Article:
guest blog by Deborah Goonan
I follow Institute for Justice on social media. See the link below for their recent press release about the Pleasant Ridge neighborhood of Charlestown, Indiana. This is yet another case where the city seeks to declare several city blocks “blighted” and to use state grant money to purchase 350+ homes for the paltry sum of $6000 each.
According to a June television report (link below), which includes interviews with Pleasant Ridge residents and Charlestown Mayor Bob Hall, early plans for development are to create a mixed use neighborhood consisting of duplexes, single family homes and affordable housing for seniors. In other words, probably another HOA, this one subsidized by tax dollars.
In June, Hall was quoted as saying that owners would not be “low-balled” on prices offered for their properties. At that time, Hall said owners would only be offered up to $15,000 from grant funds, and developers would have to contribute the rest toward market value. So the proposed offer price has already dropped by $9,000 in just 5 months, with no mention of Developer contribution.
The bottom line is that private developers want the land, so they can build new properties. The Mayor wants to collect higher tax revenues. Instead of dealing with individual properties that are in need of being condemned or demolished, the plan is to raze the entire neighborhood and displace hundreds of residents. Once again, the Supreme Court’s twisted definition of “public use” comes back to haunt American citizens. Fortunately, Indiana’s laws stipulate that eminent domain cannot be used for private development.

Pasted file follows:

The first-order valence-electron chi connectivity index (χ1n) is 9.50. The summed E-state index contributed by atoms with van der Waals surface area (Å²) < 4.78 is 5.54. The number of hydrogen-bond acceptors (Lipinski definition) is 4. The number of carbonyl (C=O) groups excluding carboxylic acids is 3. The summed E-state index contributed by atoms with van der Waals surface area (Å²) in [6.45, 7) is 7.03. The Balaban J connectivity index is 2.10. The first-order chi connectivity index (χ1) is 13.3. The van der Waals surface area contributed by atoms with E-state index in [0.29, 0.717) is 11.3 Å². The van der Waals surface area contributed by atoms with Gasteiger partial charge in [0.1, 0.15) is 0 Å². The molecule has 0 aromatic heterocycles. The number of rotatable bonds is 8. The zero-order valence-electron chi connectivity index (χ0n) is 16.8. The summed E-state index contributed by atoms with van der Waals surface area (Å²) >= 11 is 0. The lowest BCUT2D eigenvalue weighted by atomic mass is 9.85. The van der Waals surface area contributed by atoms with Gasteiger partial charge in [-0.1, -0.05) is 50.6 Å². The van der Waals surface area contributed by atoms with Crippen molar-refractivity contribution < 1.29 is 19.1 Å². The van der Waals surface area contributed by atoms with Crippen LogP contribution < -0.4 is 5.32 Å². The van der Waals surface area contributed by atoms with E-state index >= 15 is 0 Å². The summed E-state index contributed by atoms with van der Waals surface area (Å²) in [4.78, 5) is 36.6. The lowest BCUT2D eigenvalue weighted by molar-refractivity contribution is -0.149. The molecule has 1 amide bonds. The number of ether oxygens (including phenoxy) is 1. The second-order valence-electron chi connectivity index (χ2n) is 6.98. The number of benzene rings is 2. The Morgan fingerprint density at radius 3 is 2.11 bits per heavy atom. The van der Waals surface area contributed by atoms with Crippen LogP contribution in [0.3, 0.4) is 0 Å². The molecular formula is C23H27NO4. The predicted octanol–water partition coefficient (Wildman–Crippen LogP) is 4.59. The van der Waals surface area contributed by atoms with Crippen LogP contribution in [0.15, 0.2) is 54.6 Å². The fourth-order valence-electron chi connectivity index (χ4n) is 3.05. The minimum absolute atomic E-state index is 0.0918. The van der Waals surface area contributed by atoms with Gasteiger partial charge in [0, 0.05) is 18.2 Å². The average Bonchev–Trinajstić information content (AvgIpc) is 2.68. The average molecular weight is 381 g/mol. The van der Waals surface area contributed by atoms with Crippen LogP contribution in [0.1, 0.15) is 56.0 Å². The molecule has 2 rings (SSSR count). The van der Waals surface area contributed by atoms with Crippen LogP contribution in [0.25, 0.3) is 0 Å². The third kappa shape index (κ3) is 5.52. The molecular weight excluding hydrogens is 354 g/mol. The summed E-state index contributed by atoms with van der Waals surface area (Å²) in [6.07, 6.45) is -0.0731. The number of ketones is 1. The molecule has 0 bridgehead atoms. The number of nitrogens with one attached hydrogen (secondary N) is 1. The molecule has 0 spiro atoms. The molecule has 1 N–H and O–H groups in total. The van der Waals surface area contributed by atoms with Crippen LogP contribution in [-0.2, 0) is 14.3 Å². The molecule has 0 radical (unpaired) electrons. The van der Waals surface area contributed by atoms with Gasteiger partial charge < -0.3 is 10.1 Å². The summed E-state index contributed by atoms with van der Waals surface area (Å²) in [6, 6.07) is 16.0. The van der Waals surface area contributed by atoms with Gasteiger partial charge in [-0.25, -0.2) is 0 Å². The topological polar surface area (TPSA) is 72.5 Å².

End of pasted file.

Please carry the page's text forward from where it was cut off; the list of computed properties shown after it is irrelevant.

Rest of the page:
I find the following statement from the Mayor’s office particularly interesting,
“This area was declared blighted in 2002 in connection with a revitalization grant received then. The housing in this area was temporary housing bought by the army to house workers at the ammunition plant in 1940,” the mayor’s spokeswoman, Geneva Adams, said. “They were not meant to be permanent housing. The decline of these structures is evident as you drive through the area.”
Has Ms. Adams taken a close look at the construction quality of many modern homes? I would be willing to bet that the majority of them will not stand the test of time as well as the Army’s temporary housing that is now 74 years old.